National Museum of Catholic Art and Library - Founder's Message - Spring 2008


For more than two hundred years religious orders of women in the United States have unselfishly contributed to our schools, hospitals, orphanages and numerous other apostolates. Catholic women have entered religious life, taken vows of poverty, chastity and obedience and entered into a spiritual communion with God demonstrating their selfless commitment in everything they do. At the beginning of the 20th century, close to 50,000 women had vowed to devote their lives to the church. By 1934 statistics show that there was one sister for every one thousand Catholics. By the 1960s, religious life had reached its peak with more than 200,000 sisters belong to contemplative orders or to ministries in educational, health and social services.

The concept of people living together in religious communities for prayer and meditation began in the third century when holy men, followers of Jesus Christ, lived apart from their brethren in an effort to deepen their spirituality. Referred to as "hermits," they lived in the Egyptian desert and emulated Jesus who often retreated to the desert for prayer. By the fourth century the term "monk" (from the Greek monachos, "to live alone") referred to these hermits who had banded together in communities. The monks founded monasteries and it is St. Basil (329-379) who is credited with formalizing this system with a "rule" or written statement of the community's spiritual purpose. The presence of female hermits, known as anchoresses, dates to the third century. Early monastic communities for women were usually attached to male monasteries for protection. These communities dating back 1600 years were the origins of sisterhood as we know it today.

European records show religious communities of women living together to pray and perform charitable works. St. Patrick founded such a community in 409AD and Bishop Caesar in Arles, France in 525AD. Religious communities for women also flourished in England, Spain and Italy. They usually followed either the Augustinian rule or theBenedictine rule. St. Benedict (480-546) founded the first permanent European monastery in Italy. His rules governing monasticism were considered to be wise and flexible and are still the primary rule of monasticism in the West. He adapted his rule for women at the suggestion of his twin sister, St. Scolastica who started the Second Order of St. Benedict, a term that denotes the female branch of a monastic order and whose members are called "nuns." It was mot until 1535 with the foundation of the Ursuline Order by St. Angela Merici, that communities of women religious dedicated themselves to the education of youth. The evolution of these communities in Europe continued through the Middle Ages and into the twenty-first century.

August 1727 is a historic date in the history of Sisterhood in America. A year earlier, Rev. Father Ignatius de Beaubois, head of the Jesuit settlement in Louisiana, traveled to the Ursuline convent in Rouen, France to secure volunteers for the settlement in Louisiana. In 1727 nine Ursuline sisters answered his plea and established a small community in New Orleans. Within a short time the sisters opened a boarding school, a day school, an orphanage and later a hospital.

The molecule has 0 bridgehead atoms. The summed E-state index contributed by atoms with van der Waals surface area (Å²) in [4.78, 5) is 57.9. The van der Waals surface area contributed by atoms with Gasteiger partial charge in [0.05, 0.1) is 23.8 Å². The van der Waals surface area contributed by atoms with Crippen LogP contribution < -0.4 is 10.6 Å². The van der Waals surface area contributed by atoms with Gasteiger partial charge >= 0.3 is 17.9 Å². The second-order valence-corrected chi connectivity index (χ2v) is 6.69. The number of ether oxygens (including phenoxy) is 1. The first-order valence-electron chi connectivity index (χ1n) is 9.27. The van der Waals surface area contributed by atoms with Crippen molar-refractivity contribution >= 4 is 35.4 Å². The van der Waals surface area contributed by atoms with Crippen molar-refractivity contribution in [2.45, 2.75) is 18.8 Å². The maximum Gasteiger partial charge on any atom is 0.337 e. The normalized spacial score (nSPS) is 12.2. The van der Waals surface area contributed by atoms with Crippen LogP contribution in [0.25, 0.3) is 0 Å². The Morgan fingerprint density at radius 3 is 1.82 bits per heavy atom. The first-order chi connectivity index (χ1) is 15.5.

In 1790 Rev. John Carroll, the Superior of the American clergy which at that time numbered thirty priests in a territory about the size of the Untied States, was appointed Bishop of Baltimore. His brother, Charles Carroll of Carrollton, was one of the signers of the Declaration of Independence. One of Rev. Carroll's first acts was to invite the Carmelites to his diocese to "pray for the American Missions." Of the small group that arrived, two were Americans who had left Maryland to join the Order in Belgium. On July 2, 1790 they arrived in New York and immediately set out for Maryland. The Discalced Carmelite Sisters, established at Fort Tobacco, Maryland were the first Catholic women's religious institution in the United States to be dedicated exclusively to prayer and meditation.

It is interesting to note that the first two religious congregations of women established in the United States represented two different forms of religious life; the active (Ursulines) and the contemplative (Carmelites). During the 18th century, missionaries from European countries traveled to religious communities in America who had appealed for help. Women arrived from Ireland, France, Belgium and Germany and assisted their American counterparts in operating schools and caring for the sick and disabled.

First Order of Black Sisters

On July 2, 1829 four black sisters made their first profession of vows and founded the Oblate Sisters of Providence in the State of Maryland. Comprised mostly of educated black and mulatto Haitians who had been forced to immigrate because of political upheavals in their native land, these sisters were dedicated to the education and religious instruction of young black girls. They were the first congregation of black sisters and the ninth Order to be established in the United States.

Between 1727 and 1986 approximately three hundred and ninety Orders and Congregations of women religious were founded in the United States.

It is the intention of the National Museum of Catholic Art and Library to have a permanent exhibition focusing on the Sisterhood in America. Content of the exhibit will change from time to time and will cover the history and goals of the various orders and congregations of Sisterhoods.